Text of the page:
The Nakayima Tree remains a traditional cultural shrine for many Ugandans who come from far and wide, including the President of Uganda and the traditional leader of the Buganda Kingdom, the Kabaka (King)Ronald Edward Frederick Kimera Muwenda Mutebi II.
The Nakayima Tree in Mubende – a Must-Visit Cultural Heritage Site
The Nakayima Tree is believed to be a sacred tree by many in the surrounding area and far beyond. This ancient tree awaits you along with its keepers, spirit priestesses. Locally they are called witches, and people with needs seek them out.
The requests brought to the tree range from physical ailments to wanting to bear children. There is even the Spirit of the hunt, where offerings are brought before someone goes out to hunt. It is a place for those looking for a miracle in relationships and good fortune. They come and pay respect and appeal to the spirits past and present, the living medium at the Nakayima Tree.
They bring offerings from cash to beer. The witches or witch doctors will smoke special pipes. The smoke is supposed to allow them to communicate with the spirit world. Often wafts of smoke drift to those seeking a miracle, including Tourists and other Visitors.
A visit here is a window into the paradox of devout Christian and Muslims attending their houses of prayer and worship on Friday or Sunday. Then during the week, return to the traditional and cultural ways of old. Faith is a blend of the two, even with Westerners who go to Church on Sunday and see a Tarot Card Reader on Monday.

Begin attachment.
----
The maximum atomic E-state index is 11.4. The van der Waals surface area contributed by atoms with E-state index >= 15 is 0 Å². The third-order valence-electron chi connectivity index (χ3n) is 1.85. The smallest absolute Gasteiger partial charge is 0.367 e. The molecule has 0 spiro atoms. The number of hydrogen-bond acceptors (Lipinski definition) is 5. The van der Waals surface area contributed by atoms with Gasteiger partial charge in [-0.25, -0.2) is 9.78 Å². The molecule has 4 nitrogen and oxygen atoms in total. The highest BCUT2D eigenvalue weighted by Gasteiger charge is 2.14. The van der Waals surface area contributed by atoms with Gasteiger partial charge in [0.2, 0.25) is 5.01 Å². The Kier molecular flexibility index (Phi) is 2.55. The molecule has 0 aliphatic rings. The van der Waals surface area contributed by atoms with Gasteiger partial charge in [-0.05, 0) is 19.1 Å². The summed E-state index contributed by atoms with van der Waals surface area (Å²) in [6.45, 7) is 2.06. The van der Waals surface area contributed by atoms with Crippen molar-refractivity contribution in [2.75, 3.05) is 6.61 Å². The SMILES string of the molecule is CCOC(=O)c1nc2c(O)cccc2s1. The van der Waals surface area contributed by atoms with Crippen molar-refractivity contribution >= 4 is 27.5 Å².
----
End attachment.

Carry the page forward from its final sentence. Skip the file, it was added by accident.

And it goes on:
In the Kiganda Traditional Beliefs, which is the Religion of the Baganda. There is Katonda, and he is god and the creator who allows people to live life as they want it. In Mubende, at the Nakayima Tree, people will hang on to tradition. At the same time, an embrace of religions. Islam and Christianity were brought to Uganda by Arabs and Westerners.
You will have a well-versed guide on the history, legends, and myths of what some consider the Sacred Nakayima Tree. He will explain the different spirits people appealed to by people from the Bunyoro Buganda Kingdoms that continue today.
The guide will take you around the tree and show you the various rooms and large crevices in the tree’s large roots. “Of these, there are four rooms for Ndahura, some for Nnalongo Jajja Mukasa, two for Jajja Musoke and Kilunda.”
Whatever one hears while visiting the Witch’s Tree at Mubende must be heard and seen in the context of local traditions. Keep in mind that legends were passed on orally and not written down in much of Africa’s history. When it comes to the Nakayima Tree, there are various stories and myths passed down, and below is just one of them.